When you finish any one of the above four points, move on to any other. If you are visually oriented, imagine those four points as a grid on the floor, and step between the quadrants as you move from one point to the next. This will have the double benefit of helping you visualise your next ‘move’ in the presentation, as well as keeping you mobile on your feet, rather than standing rigidly on one spot.
The order of the four questions shown above allows you to structure your presentation along the lines of:
What? Introduction (facts, definition)
Why? Benefits / reasons for audience engagement with your ideas (their meaning)
How? Application of your ideas (process, steps, evidence of your past success)
What If? Expanding on your ideas and leading to your conclusion (future consequences, hidden possibilities)
Remember to consider how much the audience already knows about the subject since this will be important when choosing your core theme(s) and the associated points that you make. Avoid telling the audience what they already know, unless you can use the four elements to build on current knowledge to make particular points. This approach is particularly useful when planning for audience questions.
4. What is the clearest way to present information for ease of understanding?
Do not let your audience’s questions be the result of unclear or confusing presentation material. Think about the clearest and easiest-understood way of presenting the points you want to make. In coaching, we probe the purpose(s) of clients’ presentations to help devise the most appropriate material to include, and the best way to present it. We might work with information designers to develop the best way of representing messages graphically to tell a story.
Unless you are requested to use projected slides with a stand-up delivery format, consider the benefits of other ways of presenting, including:
Handouts: useful for specific points and for leaving the audience with a take-away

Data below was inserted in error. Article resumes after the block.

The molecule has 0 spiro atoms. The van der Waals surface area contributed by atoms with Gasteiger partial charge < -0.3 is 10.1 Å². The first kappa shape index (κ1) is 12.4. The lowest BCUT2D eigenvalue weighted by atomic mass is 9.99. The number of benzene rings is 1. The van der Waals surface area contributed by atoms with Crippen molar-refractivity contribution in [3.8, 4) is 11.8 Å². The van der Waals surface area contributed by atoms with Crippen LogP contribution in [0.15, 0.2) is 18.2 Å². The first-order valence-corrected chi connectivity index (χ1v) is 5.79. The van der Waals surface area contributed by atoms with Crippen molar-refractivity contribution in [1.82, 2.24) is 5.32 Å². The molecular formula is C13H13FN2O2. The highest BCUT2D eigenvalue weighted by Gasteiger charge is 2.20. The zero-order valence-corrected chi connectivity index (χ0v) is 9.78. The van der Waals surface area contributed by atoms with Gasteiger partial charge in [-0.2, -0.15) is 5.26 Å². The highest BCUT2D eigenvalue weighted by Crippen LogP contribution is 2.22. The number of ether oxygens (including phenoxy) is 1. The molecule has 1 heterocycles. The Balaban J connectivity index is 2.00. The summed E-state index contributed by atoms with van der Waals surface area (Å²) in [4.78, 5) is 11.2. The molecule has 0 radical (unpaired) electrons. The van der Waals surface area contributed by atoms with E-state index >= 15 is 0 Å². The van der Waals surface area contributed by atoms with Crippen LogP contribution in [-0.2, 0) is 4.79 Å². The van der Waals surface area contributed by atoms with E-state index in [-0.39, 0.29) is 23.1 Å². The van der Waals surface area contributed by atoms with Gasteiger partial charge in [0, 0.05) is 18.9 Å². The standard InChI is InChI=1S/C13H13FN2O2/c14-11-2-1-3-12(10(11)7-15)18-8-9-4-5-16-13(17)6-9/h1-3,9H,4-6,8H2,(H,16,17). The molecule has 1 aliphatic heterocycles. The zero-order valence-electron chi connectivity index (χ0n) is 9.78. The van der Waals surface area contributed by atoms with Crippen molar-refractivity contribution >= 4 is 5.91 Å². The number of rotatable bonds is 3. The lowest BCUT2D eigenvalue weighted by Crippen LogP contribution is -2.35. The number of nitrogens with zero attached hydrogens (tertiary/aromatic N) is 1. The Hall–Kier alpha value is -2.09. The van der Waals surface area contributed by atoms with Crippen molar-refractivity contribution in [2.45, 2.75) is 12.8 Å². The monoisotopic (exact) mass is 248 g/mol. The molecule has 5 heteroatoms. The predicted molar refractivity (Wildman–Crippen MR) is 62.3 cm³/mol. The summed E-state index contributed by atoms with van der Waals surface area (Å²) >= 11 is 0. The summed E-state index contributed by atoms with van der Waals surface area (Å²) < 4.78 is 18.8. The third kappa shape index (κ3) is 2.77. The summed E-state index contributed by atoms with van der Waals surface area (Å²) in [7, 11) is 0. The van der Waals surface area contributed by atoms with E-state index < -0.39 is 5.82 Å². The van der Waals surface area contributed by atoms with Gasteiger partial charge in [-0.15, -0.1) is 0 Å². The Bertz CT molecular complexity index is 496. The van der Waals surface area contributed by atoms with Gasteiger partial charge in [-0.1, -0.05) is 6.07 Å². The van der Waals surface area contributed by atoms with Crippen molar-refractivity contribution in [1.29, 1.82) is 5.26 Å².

Flip charts: good for making the session more of a discussion platform
Tabletop flip books / mobile tablets: effective for making the session more of a meeting as one team
Physical / electronic models: useful as the central ‘prop’ of your presentation, and referred to throughout so that your client can gain understanding by seeing items that you are describing
A combination of these methods might be effective. Your choice of presentation method has to suit the occasion, the subject and the audience. If you decide to use projected slides, the established rules of presentation preparation apply, including:
- Avoid text-heavy slides.
- Use large fonts to make slides easy to read.
- Limit each slide to one or two key points.
- Use graphics, videos, charts, etc. to enhance messages and make them easier to understand. Information design promotes effective understanding of messages by telling a story intuitively.
- Plan your material to enable you to present at a pace that avoids confusion or leaving anyone behind.
- Create a presentation plan as part of your preparation, then stick to it. Change it for significant and auditable reasons only.
5. Use positive body language, your non-verbal communication
The audience’s questions are more likely to be born out of genuine interest in your services and products – rather than being asked merely as tests – if you present with confidence and conviction. While body language is far from being the only factor that determines the credibility of your messages, it is an important one. A lot of business literature states that 93% of the credibility of our communication comes from our non-verbals – body language (55%) and tone of voice (38%) – based on Albert Mehrabian’s studies published in his 1971 book, Silent Messages. Whatever level of importance you assign to body language, one rule prevails: your verbal communication and your body language have to be consistent. When you make claims about your services, and when you answer audience questions, you have to look like you mean and believe what you are saying.
If you adopt a stance that suggests you are ‘on your game’ and confident, your communication is more likely to be perceived as delivered with conviction. This is important when, for example, you present case studies as evidence of your organisation’s past success, or when you present claims that your proposal will achieve certain benefits.
Social psychology research shows that we adopt an open stance to show power, confidence and belief, and a closed one when we lack confidence and when we fear something. While our minds control our body language, research shows that the reverse is also true – our stance controls our state of mind. If you want to learn more about this, watch Amy Cuddy’s TED Talk on the subject, which provides fascinating insights relevant for presentations.